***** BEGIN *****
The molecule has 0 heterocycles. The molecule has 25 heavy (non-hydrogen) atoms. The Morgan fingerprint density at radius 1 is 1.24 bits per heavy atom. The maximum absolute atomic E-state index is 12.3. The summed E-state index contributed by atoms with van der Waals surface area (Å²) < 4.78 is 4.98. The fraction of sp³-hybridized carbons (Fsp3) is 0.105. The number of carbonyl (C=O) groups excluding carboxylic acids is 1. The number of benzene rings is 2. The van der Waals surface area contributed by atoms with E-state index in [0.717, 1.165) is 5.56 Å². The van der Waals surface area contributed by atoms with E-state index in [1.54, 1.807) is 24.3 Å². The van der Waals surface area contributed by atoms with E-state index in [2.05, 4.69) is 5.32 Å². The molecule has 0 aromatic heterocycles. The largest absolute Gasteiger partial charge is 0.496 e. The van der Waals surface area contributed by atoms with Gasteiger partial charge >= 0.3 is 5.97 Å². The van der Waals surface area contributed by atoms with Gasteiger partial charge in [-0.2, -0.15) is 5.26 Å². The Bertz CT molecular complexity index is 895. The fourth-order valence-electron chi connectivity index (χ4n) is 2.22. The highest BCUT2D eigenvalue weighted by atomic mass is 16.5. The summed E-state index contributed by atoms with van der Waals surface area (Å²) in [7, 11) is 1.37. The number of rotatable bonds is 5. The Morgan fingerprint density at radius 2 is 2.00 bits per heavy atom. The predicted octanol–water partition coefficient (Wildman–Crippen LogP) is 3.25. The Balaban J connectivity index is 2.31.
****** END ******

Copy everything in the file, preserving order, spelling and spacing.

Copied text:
The molecule has 0 heterocycles. The molecule has 25 heavy (non-hydrogen) atoms. The Morgan fingerprint density at radius 1 is 1.24 bits per heavy atom. The maximum absolute atomic E-state index is 12.3. The summed E-state index contributed by atoms with van der Waals surface area (Å²) < 4.78 is 4.98. The fraction of sp³-hybridized carbons (Fsp3) is 0.105. The number of carbonyl (C=O) groups excluding carboxylic acids is 1. The number of benzene rings is 2. The van der Waals surface area contributed by atoms with E-state index in [0.717, 1.165) is 5.56 Å². The van der Waals surface area contributed by atoms with E-state index in [1.54, 1.807) is 24.3 Å². The van der Waals surface area contributed by atoms with E-state index in [2.05, 4.69) is 5.32 Å². The molecule has 0 aromatic heterocycles. The largest absolute Gasteiger partial charge is 0.496 e. The van der Waals surface area contributed by atoms with Gasteiger partial charge >= 0.3 is 5.97 Å². The van der Waals surface area contributed by atoms with Gasteiger partial charge in [-0.2, -0.15) is 5.26 Å². The Bertz CT molecular complexity index is 895. The fourth-order valence-electron chi connectivity index (χ4n) is 2.22. The highest BCUT2D eigenvalue weighted by atomic mass is 16.5. The summed E-state index contributed by atoms with van der Waals surface area (Å²) in [7, 11) is 1.37. The number of rotatable bonds is 5. The Morgan fingerprint density at radius 2 is 2.00 bits per heavy atom. The predicted octanol–water partition coefficient (Wildman–Crippen LogP) is 3.25. The Balaban J connectivity index is 2.31.